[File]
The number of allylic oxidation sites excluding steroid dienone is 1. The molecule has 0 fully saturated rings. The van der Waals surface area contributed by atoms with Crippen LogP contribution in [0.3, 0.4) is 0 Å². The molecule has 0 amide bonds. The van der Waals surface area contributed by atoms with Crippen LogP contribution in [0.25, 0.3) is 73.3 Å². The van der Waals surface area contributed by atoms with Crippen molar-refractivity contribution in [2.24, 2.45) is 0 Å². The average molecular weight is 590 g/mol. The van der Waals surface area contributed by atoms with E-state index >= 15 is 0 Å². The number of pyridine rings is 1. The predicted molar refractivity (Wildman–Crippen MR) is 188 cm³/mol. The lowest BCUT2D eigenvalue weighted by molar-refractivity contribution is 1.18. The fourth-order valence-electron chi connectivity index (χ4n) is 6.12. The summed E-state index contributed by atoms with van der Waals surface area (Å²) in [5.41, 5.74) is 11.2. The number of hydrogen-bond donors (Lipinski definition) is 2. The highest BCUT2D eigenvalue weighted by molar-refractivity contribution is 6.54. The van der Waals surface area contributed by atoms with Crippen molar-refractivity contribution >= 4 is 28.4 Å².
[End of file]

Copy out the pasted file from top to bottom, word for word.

The number of allylic oxidation sites excluding steroid dienone is 1. The molecule has 0 fully saturated rings. The van der Waals surface area contributed by atoms with Crippen LogP contribution in [0.3, 0.4) is 0 Å². The molecule has 0 amide bonds. The van der Waals surface area contributed by atoms with Crippen LogP contribution in [0.25, 0.3) is 73.3 Å². The van der Waals surface area contributed by atoms with Crippen molar-refractivity contribution in [2.24, 2.45) is 0 Å². The average molecular weight is 590 g/mol. The van der Waals surface area contributed by atoms with E-state index >= 15 is 0 Å². The number of pyridine rings is 1. The predicted molar refractivity (Wildman–Crippen MR) is 188 cm³/mol. The lowest BCUT2D eigenvalue weighted by molar-refractivity contribution is 1.18. The fourth-order valence-electron chi connectivity index (χ4n) is 6.12. The summed E-state index contributed by atoms with van der Waals surface area (Å²) in [5.41, 5.74) is 11.2. The number of hydrogen-bond donors (Lipinski definition) is 2. The highest BCUT2D eigenvalue weighted by molar-refractivity contribution is 6.54. The van der Waals surface area contributed by atoms with Crippen molar-refractivity contribution >= 4 is 28.4 Å².